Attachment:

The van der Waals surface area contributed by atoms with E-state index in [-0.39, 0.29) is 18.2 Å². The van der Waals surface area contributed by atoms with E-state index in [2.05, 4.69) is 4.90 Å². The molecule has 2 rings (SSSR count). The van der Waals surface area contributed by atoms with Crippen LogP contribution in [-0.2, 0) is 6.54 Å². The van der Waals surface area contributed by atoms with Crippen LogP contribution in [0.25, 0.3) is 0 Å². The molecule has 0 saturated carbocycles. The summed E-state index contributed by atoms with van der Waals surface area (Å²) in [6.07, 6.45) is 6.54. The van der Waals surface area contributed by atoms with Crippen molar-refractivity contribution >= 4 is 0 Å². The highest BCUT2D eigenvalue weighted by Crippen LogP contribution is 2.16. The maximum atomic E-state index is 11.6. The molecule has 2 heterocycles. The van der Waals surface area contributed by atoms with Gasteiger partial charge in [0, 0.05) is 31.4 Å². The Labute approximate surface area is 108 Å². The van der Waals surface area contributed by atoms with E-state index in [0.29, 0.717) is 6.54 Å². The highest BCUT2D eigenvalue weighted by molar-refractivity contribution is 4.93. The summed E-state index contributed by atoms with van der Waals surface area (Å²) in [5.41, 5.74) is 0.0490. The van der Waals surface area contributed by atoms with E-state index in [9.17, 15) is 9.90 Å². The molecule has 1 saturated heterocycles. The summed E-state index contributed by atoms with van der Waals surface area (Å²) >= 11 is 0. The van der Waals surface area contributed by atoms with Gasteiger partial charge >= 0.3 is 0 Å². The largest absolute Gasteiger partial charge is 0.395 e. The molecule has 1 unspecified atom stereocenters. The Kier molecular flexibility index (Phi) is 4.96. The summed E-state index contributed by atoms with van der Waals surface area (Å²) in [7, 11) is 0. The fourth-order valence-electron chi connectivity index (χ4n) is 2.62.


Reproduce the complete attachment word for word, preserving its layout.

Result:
The van der Waals surface area contributed by atoms with E-state index in [-0.39, 0.29) is 18.2 Å². The van der Waals surface area contributed by atoms with E-state index in [2.05, 4.69) is 4.90 Å². The molecule has 2 rings (SSSR count). The van der Waals surface area contributed by atoms with Crippen LogP contribution in [-0.2, 0) is 6.54 Å². The van der Waals surface area contributed by atoms with Crippen LogP contribution in [0.25, 0.3) is 0 Å². The molecule has 0 saturated carbocycles. The summed E-state index contributed by atoms with van der Waals surface area (Å²) in [6.07, 6.45) is 6.54. The van der Waals surface area contributed by atoms with Crippen molar-refractivity contribution >= 4 is 0 Å². The highest BCUT2D eigenvalue weighted by Crippen LogP contribution is 2.16. The maximum atomic E-state index is 11.6. The molecule has 2 heterocycles. The van der Waals surface area contributed by atoms with Gasteiger partial charge in [0, 0.05) is 31.4 Å². The Labute approximate surface area is 108 Å². The van der Waals surface area contributed by atoms with E-state index in [0.29, 0.717) is 6.54 Å². The highest BCUT2D eigenvalue weighted by molar-refractivity contribution is 4.93. The summed E-state index contributed by atoms with van der Waals surface area (Å²) in [5.41, 5.74) is 0.0490. The van der Waals surface area contributed by atoms with E-state index in [9.17, 15) is 9.90 Å². The molecule has 1 saturated heterocycles. The summed E-state index contributed by atoms with van der Waals surface area (Å²) >= 11 is 0. The van der Waals surface area contributed by atoms with Gasteiger partial charge >= 0.3 is 0 Å². The largest absolute Gasteiger partial charge is 0.395 e. The molecule has 1 unspecified atom stereocenters. The Kier molecular flexibility index (Phi) is 4.96. The summed E-state index contributed by atoms with van der Waals surface area (Å²) in [7, 11) is 0. The fourth-order valence-electron chi connectivity index (χ4n) is 2.62.